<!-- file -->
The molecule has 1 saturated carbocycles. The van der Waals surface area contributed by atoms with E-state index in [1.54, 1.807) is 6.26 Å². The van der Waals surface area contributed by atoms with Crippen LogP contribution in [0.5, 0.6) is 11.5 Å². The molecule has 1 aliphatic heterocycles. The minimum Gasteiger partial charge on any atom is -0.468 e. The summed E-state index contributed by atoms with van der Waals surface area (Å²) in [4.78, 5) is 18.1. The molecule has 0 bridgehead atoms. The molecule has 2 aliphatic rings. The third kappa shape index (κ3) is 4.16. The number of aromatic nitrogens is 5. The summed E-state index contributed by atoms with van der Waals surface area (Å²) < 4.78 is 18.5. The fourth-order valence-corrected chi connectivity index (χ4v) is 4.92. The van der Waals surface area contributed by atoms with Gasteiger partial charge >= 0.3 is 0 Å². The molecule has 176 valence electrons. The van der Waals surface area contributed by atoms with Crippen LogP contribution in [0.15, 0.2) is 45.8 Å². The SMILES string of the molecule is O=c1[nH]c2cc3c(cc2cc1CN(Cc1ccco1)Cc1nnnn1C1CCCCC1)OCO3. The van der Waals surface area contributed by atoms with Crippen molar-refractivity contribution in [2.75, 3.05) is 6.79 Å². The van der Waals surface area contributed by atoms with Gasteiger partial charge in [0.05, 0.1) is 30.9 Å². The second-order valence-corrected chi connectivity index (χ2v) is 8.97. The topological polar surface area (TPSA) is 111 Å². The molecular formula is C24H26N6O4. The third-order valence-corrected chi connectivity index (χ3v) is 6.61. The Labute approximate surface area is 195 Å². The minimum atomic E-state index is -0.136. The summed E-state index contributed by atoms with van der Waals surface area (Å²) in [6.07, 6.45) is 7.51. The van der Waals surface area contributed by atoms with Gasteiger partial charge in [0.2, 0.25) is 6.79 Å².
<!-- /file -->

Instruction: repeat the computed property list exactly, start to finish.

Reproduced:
The molecule has 1 saturated carbocycles. The van der Waals surface area contributed by atoms with E-state index in [1.54, 1.807) is 6.26 Å². The van der Waals surface area contributed by atoms with Crippen LogP contribution in [0.5, 0.6) is 11.5 Å². The molecule has 1 aliphatic heterocycles. The minimum Gasteiger partial charge on any atom is -0.468 e. The summed E-state index contributed by atoms with van der Waals surface area (Å²) in [4.78, 5) is 18.1. The molecule has 0 bridgehead atoms. The molecule has 2 aliphatic rings. The third kappa shape index (κ3) is 4.16. The number of aromatic nitrogens is 5. The summed E-state index contributed by atoms with van der Waals surface area (Å²) < 4.78 is 18.5. The fourth-order valence-corrected chi connectivity index (χ4v) is 4.92. The van der Waals surface area contributed by atoms with Gasteiger partial charge >= 0.3 is 0 Å². The molecule has 176 valence electrons. The van der Waals surface area contributed by atoms with Crippen LogP contribution in [0.15, 0.2) is 45.8 Å². The SMILES string of the molecule is O=c1[nH]c2cc3c(cc2cc1CN(Cc1ccco1)Cc1nnnn1C1CCCCC1)OCO3. The van der Waals surface area contributed by atoms with Crippen molar-refractivity contribution in [2.75, 3.05) is 6.79 Å². The van der Waals surface area contributed by atoms with Gasteiger partial charge in [0.05, 0.1) is 30.9 Å². The second-order valence-corrected chi connectivity index (χ2v) is 8.97. The topological polar surface area (TPSA) is 111 Å². The molecular formula is C24H26N6O4. The third-order valence-corrected chi connectivity index (χ3v) is 6.61. The Labute approximate surface area is 195 Å². The minimum atomic E-state index is -0.136. The summed E-state index contributed by atoms with van der Waals surface area (Å²) in [6.07, 6.45) is 7.51. The van der Waals surface area contributed by atoms with Gasteiger partial charge in [0.2, 0.25) is 6.79 Å².